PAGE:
Large brains were correlated with habitat, lifestyle, and cognitive capabilities in a variety of vertebrate groups [15, 24, 36, 52, 53], including chondrichthyans [5, 6, 9, 10, 30]. It is believed that the organization of the brain is more similar in species with analogous but independently evolved lifestyles than those that share taxonomic classification [17], although this hypothesis does not completely fit on large bodied filter feeder elasmobranchs. Comparing 35 other batoid species Mobulids demonstrated a large brain compared to their body size, unless other large bodied plankton feeder shark species. The large bodied and plankton feeder basking shark (Cetorhinus maximus) [54] extended the lower boundary [47] of the brain mass/body mass minimum convex polygon for cartilaginous fishes. Rhincodon typus and Megachasma pelagious were found to have small brain relative to their body weight as well [17]. However, the large bodied and plankton feeder batoids extended the upper boundary of the batoid polygon and were present in the upper portion of the polygon for cartilaginous fishes. The relatively small brains of planktivorous predators were related to their opportunistic passive predation strategies [17], which might be less demanding cognitively in terms of sensory and/or motor requirements in comparison to more agile hunters [9, 47, 55], however Mobulids possessing large brains do not support this hypothesis. Although, the enlargement of their brain is most likely associated with their complex behaviors and ‘social intelligence’ and not with their foraging strategy [17, 24, 36].

The brain mass was found to increase with body mass in phylogenetic level among sharks by Yopak et al. [9]. Comparison of the encephalization quotients of mature sharks of similar body mass (Carcharhinus leucas) [42], body mass=54.36kg, EQ=0.92, Sphyrna lewini [56], body mass=59.88kg, EQ=1.38 by [6] and the Mobula (59.6kg, EQ=1.303) supports the idea that a greater brain mass can be the consequence of a larger body size in elasmobranchs. In fact, in the present study, the actual brain mass of mature M. japanica seemed to be even larger than it would be expected from the given body mass. However, it has been demonstrated by Marino [57] that similar levels of encephalization can emerge in very different phylogenetic lineages by reporting that some odontocetes, such as Tursiops truncatus possess significantly higher EQ levels than all anthropoid primates except Homo sapiens. For comparison of brain and body masses between relevant elasmobranch species see Table 2.

Table 2

Comparison of Brain and Body Masses Between Relevant Elasmobranch Species




The brain mass/body mass ratio can also change with age and maturity [8]. For Elasmobranchii, already investigated at ontogenetic level [58, 59], a remarkable decrease in the relative brain mass takes place together with an increasing body mass, which is typical for other primary aquatic vertebrates, first of all fishes [60, 61]. According to Lisney et al. [16] ontogenetic shifts occur in the size of sensory brain areas during brain development in elasmobranchs. Thus, the relative brain mass are comparable between species of similar maturities. To eliminate this factor, the Mobulids studied in this paper have all reached their maturity.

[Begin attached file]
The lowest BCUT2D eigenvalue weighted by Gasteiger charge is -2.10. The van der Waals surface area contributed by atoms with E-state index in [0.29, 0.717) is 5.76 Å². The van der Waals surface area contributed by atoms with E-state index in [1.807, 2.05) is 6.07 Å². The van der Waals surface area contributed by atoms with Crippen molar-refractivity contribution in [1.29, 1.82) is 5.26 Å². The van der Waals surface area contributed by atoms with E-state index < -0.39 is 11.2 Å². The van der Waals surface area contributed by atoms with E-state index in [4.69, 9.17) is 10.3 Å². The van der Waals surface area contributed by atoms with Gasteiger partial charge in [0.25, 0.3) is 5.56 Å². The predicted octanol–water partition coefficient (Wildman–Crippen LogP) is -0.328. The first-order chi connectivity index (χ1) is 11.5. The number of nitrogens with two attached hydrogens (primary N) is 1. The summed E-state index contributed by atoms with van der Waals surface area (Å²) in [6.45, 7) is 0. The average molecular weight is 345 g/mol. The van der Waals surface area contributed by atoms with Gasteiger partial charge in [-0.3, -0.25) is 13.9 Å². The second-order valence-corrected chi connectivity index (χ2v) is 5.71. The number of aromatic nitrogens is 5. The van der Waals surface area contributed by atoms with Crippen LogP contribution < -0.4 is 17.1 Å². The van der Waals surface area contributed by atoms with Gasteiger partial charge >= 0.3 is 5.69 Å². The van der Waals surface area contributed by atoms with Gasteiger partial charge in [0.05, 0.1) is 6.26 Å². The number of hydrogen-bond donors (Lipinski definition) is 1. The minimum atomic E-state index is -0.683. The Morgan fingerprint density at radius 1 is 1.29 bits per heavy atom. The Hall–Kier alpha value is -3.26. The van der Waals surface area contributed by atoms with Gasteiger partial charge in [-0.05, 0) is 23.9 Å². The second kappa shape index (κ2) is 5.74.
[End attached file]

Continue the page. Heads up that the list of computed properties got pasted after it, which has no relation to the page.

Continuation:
In further studies a direct correlation has been found between large brain size and complex behaviour in bony fishes [62] and reptiles [63, 64]. It is suggested that the requirements for learning the complex spatial organization of the reef habitat might have influenced the evolution of brain size [6, 30, 50]. This correlation seems to be true among batoids as well, since mobulid rays are pelagic and they mostly live in coastal habitats where it is most likely a selective advantage if they are able to learn the complex spatial organization [6, 9, 30, 50].

Kotrschal et al. [36] suggested that the increase in relative brain size is related to complex social behaviours and intra- and interspecific interactions. This kind of ’social intelligence’ has been correlated with brain size also in birds and mammals [9, 24]. The cognitive abilities of cartilaginous fishes have been scarcely studied, however, carcharhinid and sphyrnid sharks are considered to be social animals [65-67] that often form true schools. Their enlarged brain might be related to complex social and reproductive behaviours, such as dominance hierarchies and courtship behaviour [9, 65]. Mobulas also form schools [12, 45], but there is only a single report describing the complex courtship behaviour of Manta birostris [68].

Endothermy, as the elevation of body temperature by metabolic heat production represents one of the most significant developments during vertebrate evolution [69] that might be connected to enlarged brain size [6]. Sharks in general are poikilothermic, but some shark species (Isurus and Lamna) are homeothermic as they are able to maintain body temperatures well above ambient temperature of environment [70] by countercurrent flow of blood at certain places of their body. Among Mobulid rays, in Mobula tarapacana and Manta birostris, a rete mirabile cranica as a countercurrent heat-exchanger has been described around their brain [25-27]. Interestingly, the same families are also characterized as large-brained elasmobranchs in which these unique adaptations might serve to enhance their ability to exploit cooler environments (either deeper water or at higher latitudes) with greater efficiency by slowing the rate of metabolic heat loss to the environment or allowing them higher activity level.